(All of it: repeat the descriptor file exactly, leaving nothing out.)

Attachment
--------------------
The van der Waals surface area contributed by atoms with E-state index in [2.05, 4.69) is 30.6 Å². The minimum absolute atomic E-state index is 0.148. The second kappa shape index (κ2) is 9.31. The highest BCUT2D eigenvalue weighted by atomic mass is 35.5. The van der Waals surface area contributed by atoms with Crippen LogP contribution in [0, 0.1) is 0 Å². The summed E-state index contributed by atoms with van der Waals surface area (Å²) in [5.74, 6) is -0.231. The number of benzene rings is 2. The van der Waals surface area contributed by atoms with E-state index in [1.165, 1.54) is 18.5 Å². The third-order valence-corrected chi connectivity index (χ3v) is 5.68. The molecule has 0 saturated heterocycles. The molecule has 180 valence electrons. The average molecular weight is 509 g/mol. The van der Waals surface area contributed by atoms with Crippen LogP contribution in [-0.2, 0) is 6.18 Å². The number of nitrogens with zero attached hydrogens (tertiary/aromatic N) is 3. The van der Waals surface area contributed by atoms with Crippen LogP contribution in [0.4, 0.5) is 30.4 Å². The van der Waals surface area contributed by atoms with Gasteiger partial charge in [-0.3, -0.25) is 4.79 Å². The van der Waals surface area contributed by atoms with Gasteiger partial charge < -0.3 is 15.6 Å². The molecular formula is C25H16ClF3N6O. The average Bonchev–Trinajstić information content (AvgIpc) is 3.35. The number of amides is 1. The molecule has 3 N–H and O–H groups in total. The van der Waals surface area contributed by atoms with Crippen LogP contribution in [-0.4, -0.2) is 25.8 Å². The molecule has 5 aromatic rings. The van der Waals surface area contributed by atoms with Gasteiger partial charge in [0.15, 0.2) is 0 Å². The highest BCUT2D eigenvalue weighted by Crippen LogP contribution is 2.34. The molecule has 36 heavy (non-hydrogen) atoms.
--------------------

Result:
The van der Waals surface area contributed by atoms with E-state index in [2.05, 4.69) is 30.6 Å². The minimum absolute atomic E-state index is 0.148. The second kappa shape index (κ2) is 9.31. The highest BCUT2D eigenvalue weighted by atomic mass is 35.5. The van der Waals surface area contributed by atoms with Crippen LogP contribution in [0, 0.1) is 0 Å². The summed E-state index contributed by atoms with van der Waals surface area (Å²) in [5.74, 6) is -0.231. The number of benzene rings is 2. The van der Waals surface area contributed by atoms with E-state index in [1.165, 1.54) is 18.5 Å². The third-order valence-corrected chi connectivity index (χ3v) is 5.68. The molecule has 0 saturated heterocycles. The molecule has 180 valence electrons. The average molecular weight is 509 g/mol. The van der Waals surface area contributed by atoms with Crippen LogP contribution in [-0.2, 0) is 6.18 Å². The number of nitrogens with zero attached hydrogens (tertiary/aromatic N) is 3. The van der Waals surface area contributed by atoms with Crippen LogP contribution in [0.4, 0.5) is 30.4 Å². The van der Waals surface area contributed by atoms with Gasteiger partial charge in [-0.3, -0.25) is 4.79 Å². The van der Waals surface area contributed by atoms with Gasteiger partial charge < -0.3 is 15.6 Å². The molecular formula is C25H16ClF3N6O. The average Bonchev–Trinajstić information content (AvgIpc) is 3.35. The number of amides is 1. The molecule has 3 N–H and O–H groups in total. The van der Waals surface area contributed by atoms with Crippen LogP contribution in [-0.4, -0.2) is 25.8 Å². The molecule has 5 aromatic rings. The van der Waals surface area contributed by atoms with Gasteiger partial charge in [0.15, 0.2) is 0 Å². The highest BCUT2D eigenvalue weighted by Crippen LogP contribution is 2.34. The molecule has 36 heavy (non-hydrogen) atoms.